1.    Business Mortality
        2.    Causes of Business Failure
        3.    Management Philosophy and Business Success
    E.    Legal Problems and Procedures in Initiating a Small Business
        1.    Possible Forms of Business Organization
        2.    The Sole Proprietorship
        3.    The General Partnership
        4.    The Corporation
        5.    Legal Steps to Launch a Sole Proprietorship, Partnership, and Corporation
    F.    Procuring Initial Capital and Credit
        1.    Estimating Starting Venture Capital Needs of the Small Firm
        2.    Sources of Venture Capital
        3.    Credit and Credit Relationships
    G.    Setting Up and Staffing the Organization
        1.    Basic Factors in Structuring a Business Organization
        2.    Staffing and Organization
        3.    Effective Use of Directors in Small Corporations



    H.    Business Records, Reports and Financial Statements
        1.    Records and Record Keeping
        2.    Analysis and Interpretation of Financial Statements
        3.    Use of Reports in Management Control
    I.    Budgeting and Expense Control
        1.    Nature and Functions of a Budget
        2.    Basic Factors in Budgeting Control
        3.    Setting Cost and Performance Standards
        4.    Preparing and Revising a Budget


    J.    Employee Relations
        1.    Importance of Employees to the Small Firm
        2.    Difference in Employee Relations in the Small Firm
        3.    Achieving and Maintaining High Levels of Productivity
    K.    Operating a Small Manufacturing Business
        1.    Production and Planning Control
        2.    Procurement of Raw Materials
        3.    Inventory Control
    L.    Marketing Techniques and the Marketing Concept
        1.    Marketing Concept Explained
        2.    Market Analysis and Forecasting
        3.    Selecting the Right Merchandise or Services to Offer
        4.    Pricing for Profit
        5.    Effective Advertising, Personal Selling and Sales Promotion
        6.    Facilities, Location and Distribution
    M.    Assistance for the Small Business
        1.    Small Business Administration (S.B.A.)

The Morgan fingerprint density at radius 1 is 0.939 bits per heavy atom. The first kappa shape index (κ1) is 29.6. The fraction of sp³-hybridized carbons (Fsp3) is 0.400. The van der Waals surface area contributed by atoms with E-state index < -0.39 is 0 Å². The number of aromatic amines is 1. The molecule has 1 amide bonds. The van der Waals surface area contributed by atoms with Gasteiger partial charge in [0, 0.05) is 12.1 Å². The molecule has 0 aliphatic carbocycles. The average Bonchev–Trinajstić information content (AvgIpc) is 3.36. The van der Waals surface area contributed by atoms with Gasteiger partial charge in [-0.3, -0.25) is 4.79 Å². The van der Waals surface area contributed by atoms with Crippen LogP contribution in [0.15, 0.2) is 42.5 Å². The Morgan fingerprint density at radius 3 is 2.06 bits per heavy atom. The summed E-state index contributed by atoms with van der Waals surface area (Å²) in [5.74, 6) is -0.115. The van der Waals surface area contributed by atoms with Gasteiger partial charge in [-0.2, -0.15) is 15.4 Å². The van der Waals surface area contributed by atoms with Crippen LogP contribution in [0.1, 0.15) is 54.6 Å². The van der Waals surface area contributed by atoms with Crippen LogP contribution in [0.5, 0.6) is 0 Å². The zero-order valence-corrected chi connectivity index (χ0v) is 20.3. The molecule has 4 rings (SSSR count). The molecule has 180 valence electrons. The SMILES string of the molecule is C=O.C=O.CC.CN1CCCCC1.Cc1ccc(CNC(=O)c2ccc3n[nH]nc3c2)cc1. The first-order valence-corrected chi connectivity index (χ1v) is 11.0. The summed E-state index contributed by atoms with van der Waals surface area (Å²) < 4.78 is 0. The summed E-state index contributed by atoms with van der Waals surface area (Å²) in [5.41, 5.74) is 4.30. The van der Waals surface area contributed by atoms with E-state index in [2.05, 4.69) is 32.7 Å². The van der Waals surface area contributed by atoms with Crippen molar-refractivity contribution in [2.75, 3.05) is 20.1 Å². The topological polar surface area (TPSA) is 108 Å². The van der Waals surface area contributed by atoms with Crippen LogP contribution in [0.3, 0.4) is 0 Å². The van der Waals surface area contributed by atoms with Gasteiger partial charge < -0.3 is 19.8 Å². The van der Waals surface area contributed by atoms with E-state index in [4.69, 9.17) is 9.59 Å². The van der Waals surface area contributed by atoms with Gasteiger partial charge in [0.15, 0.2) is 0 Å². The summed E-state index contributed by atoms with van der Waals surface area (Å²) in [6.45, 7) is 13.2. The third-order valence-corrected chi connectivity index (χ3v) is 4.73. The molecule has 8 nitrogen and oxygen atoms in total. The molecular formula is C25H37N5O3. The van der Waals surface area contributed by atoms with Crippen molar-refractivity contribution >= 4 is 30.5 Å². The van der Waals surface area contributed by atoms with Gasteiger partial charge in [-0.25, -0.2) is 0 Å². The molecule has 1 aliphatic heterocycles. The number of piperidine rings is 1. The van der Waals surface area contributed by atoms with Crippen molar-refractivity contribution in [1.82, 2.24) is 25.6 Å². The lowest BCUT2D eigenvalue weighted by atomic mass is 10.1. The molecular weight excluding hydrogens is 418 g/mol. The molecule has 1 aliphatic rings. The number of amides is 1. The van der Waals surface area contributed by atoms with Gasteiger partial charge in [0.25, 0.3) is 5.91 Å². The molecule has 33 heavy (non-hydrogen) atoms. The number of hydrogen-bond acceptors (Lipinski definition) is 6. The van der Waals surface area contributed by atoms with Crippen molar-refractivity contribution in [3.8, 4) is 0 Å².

2.    Service Corps of Retired Executives (S.C.O.R.E.)
        3.    National Trade Associations
        4.    Tax and Legal Consultants
        5.    Management Consultants
        6.    The Small Business Institute (S.B.I.)
        7.    The 406 Program
        8.    Small Business Development Centers (S.B.D.C.s)
    N.    How to Sell a Small Business
        1.    Determining the Value of your Small Business
        2.    Locating Prospective Purchasers
        3.    Negotiating the Sale

VII.  Methods of Instruction

Limited lectures and discussion to establish basic definitions and principles.
    Interclass discussions of case problems and alternative solutions.
Guest lecturers; entrepreneurs, S.B.A. officials, financial, legal and tax authorities, and others involved in Small Business operation.  Field trips to both manufacturing and service small businesses and the local S.B.A. field office.
    Selected Readings
    Computer-assisted simulation game in operating a small business.

Course may be taught as face-to-face, media-based, hybrid or online course.

VIII. Course Practices Required

1.  Reading Assignments
    2.  Writing Assignments
    3.  Homework Assignments
    4.  Case Studies

IX.   Instructional Materials

Note: Current textbook information for each course and section is available on Oakton's Schedule of Classes.

Varies by instructor

X.    Methods of Evaluating Student Progress

Class participation and attendance, written and verbal performance on case analysis and simulation game, a mid-term and final written examinations.

XI.   Other Course Information



If you have a documented learning, psychological, or physical disability you may be entitled to reasonable academic accommodations or services. To request accommodations or services, contact the Access and Disability Resource Center at the Des Plaines or Skokie campus. All students are expected to fulfill essential course requirements. The College will not waive any essential skill or requirement of a course or degree program.